Eastern Suffering and Western Guilt
Where this Eastern practice (sometimes observed as a religion) teaches us how we are all connected with our suffering and how to improve our relationships with greater (more skillful) understanding of suffering, both personally and generally, the Western understanding of suffering has a much different focus. In the West, where the religious social movement of Christianity influenced a great deal of culture, guilt and shame are fundamental to humanity. Because of “The Fall,” men have to work hard, and women experience pain in childbirth and menstruation. Christianity explains why we suffer, but it doesn’t tell us how to cope with it. In fact, the Christian understanding of suffering further creates a sense of “other”—a sense of disconnect. Even those who have been restored to God’s favor are set apart as sacred believers, exclusive of the “Gentiles.” So regardless of our spiritual condition as either sinful or atoned, Christians are never actually connected to anyone outside of Christianity. Woe to the believer who is excommunicated! With the Western sense of guilt or shame merely for existing as inherently sinful creatures, is it any wonder we need to spend more time cultivating kindness towards ourselves in comparison with Eastern Buddhists?
The fundamental vision of a sinful and guilty humanity also explains how Christian perspectives encourage suffering. Christians are encouraged to take up their crosses. Martyrs have been beatified, and some medieval Christian devotional practices included flagellation. This identification with suffering is supposed to instill a sense of understanding of/with Christ. But I think this is where the Western philosophy falls short. Yes, we all suffer, and Christianity offers a detailed mythology for why and how. But aside from telling us to hold the faith and endure it with the strength of Christ (to whom we attribute superhuman/divine powers like rising from the dead), Western Christianity offers little instruction on how to actually LIVE with suffering. (The Book of Job does provide a helpful example, as do parts of Ecclesiastes, both of which are Hebrew Testament contributions to the Christian textual canon.)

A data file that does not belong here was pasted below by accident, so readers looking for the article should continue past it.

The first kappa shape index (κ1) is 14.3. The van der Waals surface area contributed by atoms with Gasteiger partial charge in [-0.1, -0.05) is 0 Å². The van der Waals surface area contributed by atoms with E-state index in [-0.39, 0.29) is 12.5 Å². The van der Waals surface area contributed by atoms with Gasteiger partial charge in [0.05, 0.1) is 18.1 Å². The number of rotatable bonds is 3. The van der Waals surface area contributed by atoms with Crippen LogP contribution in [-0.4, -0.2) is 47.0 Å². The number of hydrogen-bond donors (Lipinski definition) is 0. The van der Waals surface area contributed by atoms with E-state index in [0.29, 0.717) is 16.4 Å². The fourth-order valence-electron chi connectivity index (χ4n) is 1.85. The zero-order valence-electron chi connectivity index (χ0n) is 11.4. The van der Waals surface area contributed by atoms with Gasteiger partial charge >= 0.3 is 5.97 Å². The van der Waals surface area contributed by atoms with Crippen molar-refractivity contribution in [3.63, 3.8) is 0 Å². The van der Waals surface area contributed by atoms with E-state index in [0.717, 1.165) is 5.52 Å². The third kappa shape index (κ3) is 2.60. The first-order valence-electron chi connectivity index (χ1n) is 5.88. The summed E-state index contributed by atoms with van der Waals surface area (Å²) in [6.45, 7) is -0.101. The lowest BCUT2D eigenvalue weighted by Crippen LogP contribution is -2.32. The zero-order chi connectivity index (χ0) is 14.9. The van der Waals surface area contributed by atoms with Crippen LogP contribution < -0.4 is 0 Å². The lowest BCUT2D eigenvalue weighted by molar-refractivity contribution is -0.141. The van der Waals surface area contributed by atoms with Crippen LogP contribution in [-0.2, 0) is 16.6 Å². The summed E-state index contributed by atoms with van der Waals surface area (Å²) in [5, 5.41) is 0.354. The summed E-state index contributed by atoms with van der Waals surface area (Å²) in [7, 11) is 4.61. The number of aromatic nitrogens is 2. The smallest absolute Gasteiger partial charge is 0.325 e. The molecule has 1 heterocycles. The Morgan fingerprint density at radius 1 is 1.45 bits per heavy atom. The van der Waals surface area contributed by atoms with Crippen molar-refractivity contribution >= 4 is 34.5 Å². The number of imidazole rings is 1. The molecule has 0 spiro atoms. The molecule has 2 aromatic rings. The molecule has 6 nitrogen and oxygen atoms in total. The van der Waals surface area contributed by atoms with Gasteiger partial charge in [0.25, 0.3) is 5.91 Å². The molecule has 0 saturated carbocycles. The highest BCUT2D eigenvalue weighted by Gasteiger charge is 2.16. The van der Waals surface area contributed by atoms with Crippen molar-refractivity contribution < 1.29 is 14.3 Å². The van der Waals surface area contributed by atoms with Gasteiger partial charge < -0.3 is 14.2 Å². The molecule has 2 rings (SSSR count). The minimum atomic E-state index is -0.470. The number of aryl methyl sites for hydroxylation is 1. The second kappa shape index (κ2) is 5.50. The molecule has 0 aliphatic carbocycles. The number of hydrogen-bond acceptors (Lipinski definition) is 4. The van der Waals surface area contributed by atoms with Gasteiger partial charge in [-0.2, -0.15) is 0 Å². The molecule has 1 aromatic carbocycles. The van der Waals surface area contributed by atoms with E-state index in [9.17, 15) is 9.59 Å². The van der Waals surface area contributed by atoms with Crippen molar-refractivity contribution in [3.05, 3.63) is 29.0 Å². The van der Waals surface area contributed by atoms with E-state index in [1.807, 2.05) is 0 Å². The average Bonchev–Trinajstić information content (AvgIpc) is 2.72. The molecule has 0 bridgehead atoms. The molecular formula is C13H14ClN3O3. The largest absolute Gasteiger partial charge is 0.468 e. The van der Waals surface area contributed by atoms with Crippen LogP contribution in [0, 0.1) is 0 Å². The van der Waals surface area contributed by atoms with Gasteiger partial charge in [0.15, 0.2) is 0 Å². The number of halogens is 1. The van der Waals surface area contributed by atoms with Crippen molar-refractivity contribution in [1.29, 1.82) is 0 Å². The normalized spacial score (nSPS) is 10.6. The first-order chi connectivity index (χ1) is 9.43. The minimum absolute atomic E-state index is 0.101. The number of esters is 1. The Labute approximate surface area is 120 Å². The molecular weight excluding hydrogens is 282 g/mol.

In the traditional Roman Catholic focus on the Passion of Christ, we have the reward of death as the end of suffering with eternal life rising as victorious even over death. Though it’s quite the carrot on the stick, are we to truly believe this unsubstantiated promise of eternal salvation will get us through life? Many do. And when their parents die, or their children die, or their spouse suffers a horrible malady, or whatever horrible thing you can imagine, Christians often end up blaming God or themselves because of the fundamental focus on the why and the how of suffering as opposed to the question of surviving in the midst of suffering or even preventing future suffering.
Developing the Buddhist practice of mindfulness, whether learned directly through Buddhism or indirectly as a benefit to yoga practice, is a fabulous way to recondition ourselves and to take on suffering without feeling the need to pass it on to others in an attempt to rid ourselves of it. Where I think Christianity falls short in merely explaining the why and how of suffering, Buddhism teaches us to be with our suffering without being affected by it, not a cultivation of indifference, but a cultivation of fortitude. It requires both discipline and courage to consistently subject yourself to exploring suffering. But, the freedom that awaits is most definitely accessible in this lifetime with the eternal reward passing onto future generations as opposed to something we might hope for, some day, if and when Christian eschatology comes to pass.
I hope sharing some of my own experiences with mindfulness illustrates that physical and psychological reconditioning has physical and psychological (and social/relational) benefits. It’s definitely possible to rewire the brain and to change the way we relate to ourselves and to others. I also think it’s possible to change the whole world with a systemic mindfulness element to public education! To change the world, we must change ourselves and the ways we act in it!
As always, thanks for reading. Feel free to share your own mindfulness practices or tips in the comments!